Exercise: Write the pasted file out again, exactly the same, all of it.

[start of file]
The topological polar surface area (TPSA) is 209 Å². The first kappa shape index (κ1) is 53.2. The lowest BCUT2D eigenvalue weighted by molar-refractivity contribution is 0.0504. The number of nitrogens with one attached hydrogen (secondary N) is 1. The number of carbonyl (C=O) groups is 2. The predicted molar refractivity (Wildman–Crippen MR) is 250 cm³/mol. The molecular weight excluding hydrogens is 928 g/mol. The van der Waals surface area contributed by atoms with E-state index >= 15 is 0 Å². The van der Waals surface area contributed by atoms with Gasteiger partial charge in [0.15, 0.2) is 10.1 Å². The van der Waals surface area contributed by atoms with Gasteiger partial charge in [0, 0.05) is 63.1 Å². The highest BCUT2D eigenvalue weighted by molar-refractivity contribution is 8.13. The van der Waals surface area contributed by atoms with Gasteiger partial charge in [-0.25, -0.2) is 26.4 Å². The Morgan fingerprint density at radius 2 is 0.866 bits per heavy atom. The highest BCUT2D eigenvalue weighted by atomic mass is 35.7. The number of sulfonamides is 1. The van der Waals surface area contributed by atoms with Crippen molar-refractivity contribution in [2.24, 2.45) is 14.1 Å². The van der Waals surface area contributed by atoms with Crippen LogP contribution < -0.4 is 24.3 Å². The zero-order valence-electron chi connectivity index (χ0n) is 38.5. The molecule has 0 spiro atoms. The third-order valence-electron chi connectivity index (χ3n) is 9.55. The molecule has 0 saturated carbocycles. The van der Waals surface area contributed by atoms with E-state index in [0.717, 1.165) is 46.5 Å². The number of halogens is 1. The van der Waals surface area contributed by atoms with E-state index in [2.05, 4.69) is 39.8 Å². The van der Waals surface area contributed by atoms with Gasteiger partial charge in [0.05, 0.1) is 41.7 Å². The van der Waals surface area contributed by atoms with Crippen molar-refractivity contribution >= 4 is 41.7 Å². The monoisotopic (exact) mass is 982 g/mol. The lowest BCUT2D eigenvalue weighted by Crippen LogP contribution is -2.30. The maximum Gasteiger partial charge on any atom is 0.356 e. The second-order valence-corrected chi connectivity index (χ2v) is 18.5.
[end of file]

The topological polar surface area (TPSA) is 209 Å². The first kappa shape index (κ1) is 53.2. The lowest BCUT2D eigenvalue weighted by molar-refractivity contribution is 0.0504. The number of nitrogens with one attached hydrogen (secondary N) is 1. The number of carbonyl (C=O) groups is 2. The predicted molar refractivity (Wildman–Crippen MR) is 250 cm³/mol. The molecular weight excluding hydrogens is 928 g/mol. The van der Waals surface area contributed by atoms with E-state index >= 15 is 0 Å². The van der Waals surface area contributed by atoms with Gasteiger partial charge in [0.15, 0.2) is 10.1 Å². The van der Waals surface area contributed by atoms with Gasteiger partial charge in [0, 0.05) is 63.1 Å². The highest BCUT2D eigenvalue weighted by molar-refractivity contribution is 8.13. The van der Waals surface area contributed by atoms with Gasteiger partial charge in [-0.25, -0.2) is 26.4 Å². The Morgan fingerprint density at radius 2 is 0.866 bits per heavy atom. The highest BCUT2D eigenvalue weighted by atomic mass is 35.7. The number of sulfonamides is 1. The van der Waals surface area contributed by atoms with Crippen molar-refractivity contribution in [2.24, 2.45) is 14.1 Å². The van der Waals surface area contributed by atoms with Crippen LogP contribution < -0.4 is 24.3 Å². The zero-order valence-electron chi connectivity index (χ0n) is 38.5. The molecule has 0 spiro atoms. The third-order valence-electron chi connectivity index (χ3n) is 9.55. The molecule has 0 saturated carbocycles. The van der Waals surface area contributed by atoms with E-state index in [0.717, 1.165) is 46.5 Å². The number of halogens is 1. The van der Waals surface area contributed by atoms with E-state index in [2.05, 4.69) is 39.8 Å². The van der Waals surface area contributed by atoms with Gasteiger partial charge in [0.05, 0.1) is 41.7 Å². The van der Waals surface area contributed by atoms with Crippen molar-refractivity contribution >= 4 is 41.7 Å². The monoisotopic (exact) mass is 982 g/mol. The lowest BCUT2D eigenvalue weighted by Crippen LogP contribution is -2.30. The maximum Gasteiger partial charge on any atom is 0.356 e. The second-order valence-corrected chi connectivity index (χ2v) is 18.5.